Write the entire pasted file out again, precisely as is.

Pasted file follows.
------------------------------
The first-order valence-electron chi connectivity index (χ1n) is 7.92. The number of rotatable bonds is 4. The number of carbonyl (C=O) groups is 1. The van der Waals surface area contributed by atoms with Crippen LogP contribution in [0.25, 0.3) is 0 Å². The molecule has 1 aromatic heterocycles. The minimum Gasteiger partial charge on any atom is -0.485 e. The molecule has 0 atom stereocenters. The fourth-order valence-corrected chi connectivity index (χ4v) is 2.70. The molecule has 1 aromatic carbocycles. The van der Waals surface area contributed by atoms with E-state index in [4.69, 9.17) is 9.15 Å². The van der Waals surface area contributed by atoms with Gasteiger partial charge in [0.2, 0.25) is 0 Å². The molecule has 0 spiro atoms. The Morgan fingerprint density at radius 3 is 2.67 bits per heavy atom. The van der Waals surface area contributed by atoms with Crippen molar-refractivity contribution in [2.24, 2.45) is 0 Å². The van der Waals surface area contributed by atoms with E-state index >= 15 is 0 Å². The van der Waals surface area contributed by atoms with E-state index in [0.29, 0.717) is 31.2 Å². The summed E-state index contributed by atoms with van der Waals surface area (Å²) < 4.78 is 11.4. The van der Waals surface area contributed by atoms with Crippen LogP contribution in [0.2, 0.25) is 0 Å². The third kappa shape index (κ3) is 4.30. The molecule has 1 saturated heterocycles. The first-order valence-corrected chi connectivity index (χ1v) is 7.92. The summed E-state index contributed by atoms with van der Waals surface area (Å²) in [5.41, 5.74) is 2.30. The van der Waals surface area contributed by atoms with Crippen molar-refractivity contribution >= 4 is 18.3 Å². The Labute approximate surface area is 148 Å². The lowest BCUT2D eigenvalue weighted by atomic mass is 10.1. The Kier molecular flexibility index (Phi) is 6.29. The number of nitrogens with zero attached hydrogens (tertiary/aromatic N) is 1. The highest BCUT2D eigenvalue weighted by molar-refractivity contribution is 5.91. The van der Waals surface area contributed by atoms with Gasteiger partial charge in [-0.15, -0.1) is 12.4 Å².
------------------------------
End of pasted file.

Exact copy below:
The first-order valence-electron chi connectivity index (χ1n) is 7.92. The number of rotatable bonds is 4. The number of carbonyl (C=O) groups is 1. The van der Waals surface area contributed by atoms with Crippen LogP contribution in [0.25, 0.3) is 0 Å². The molecule has 1 aromatic heterocycles. The minimum Gasteiger partial charge on any atom is -0.485 e. The molecule has 0 atom stereocenters. The fourth-order valence-corrected chi connectivity index (χ4v) is 2.70. The molecule has 1 aromatic carbocycles. The van der Waals surface area contributed by atoms with E-state index in [4.69, 9.17) is 9.15 Å². The van der Waals surface area contributed by atoms with Gasteiger partial charge in [0.2, 0.25) is 0 Å². The molecule has 0 spiro atoms. The Morgan fingerprint density at radius 3 is 2.67 bits per heavy atom. The van der Waals surface area contributed by atoms with Crippen molar-refractivity contribution in [2.24, 2.45) is 0 Å². The van der Waals surface area contributed by atoms with E-state index >= 15 is 0 Å². The van der Waals surface area contributed by atoms with E-state index in [0.29, 0.717) is 31.2 Å². The summed E-state index contributed by atoms with van der Waals surface area (Å²) < 4.78 is 11.4. The van der Waals surface area contributed by atoms with Crippen LogP contribution in [0.2, 0.25) is 0 Å². The third kappa shape index (κ3) is 4.30. The molecule has 1 saturated heterocycles. The first-order valence-corrected chi connectivity index (χ1v) is 7.92. The summed E-state index contributed by atoms with van der Waals surface area (Å²) in [5.41, 5.74) is 2.30. The van der Waals surface area contributed by atoms with Crippen molar-refractivity contribution >= 4 is 18.3 Å². The Labute approximate surface area is 148 Å². The lowest BCUT2D eigenvalue weighted by atomic mass is 10.1. The Kier molecular flexibility index (Phi) is 6.29. The number of nitrogens with zero attached hydrogens (tertiary/aromatic N) is 1. The highest BCUT2D eigenvalue weighted by molar-refractivity contribution is 5.91. The van der Waals surface area contributed by atoms with Gasteiger partial charge in [-0.15, -0.1) is 12.4 Å².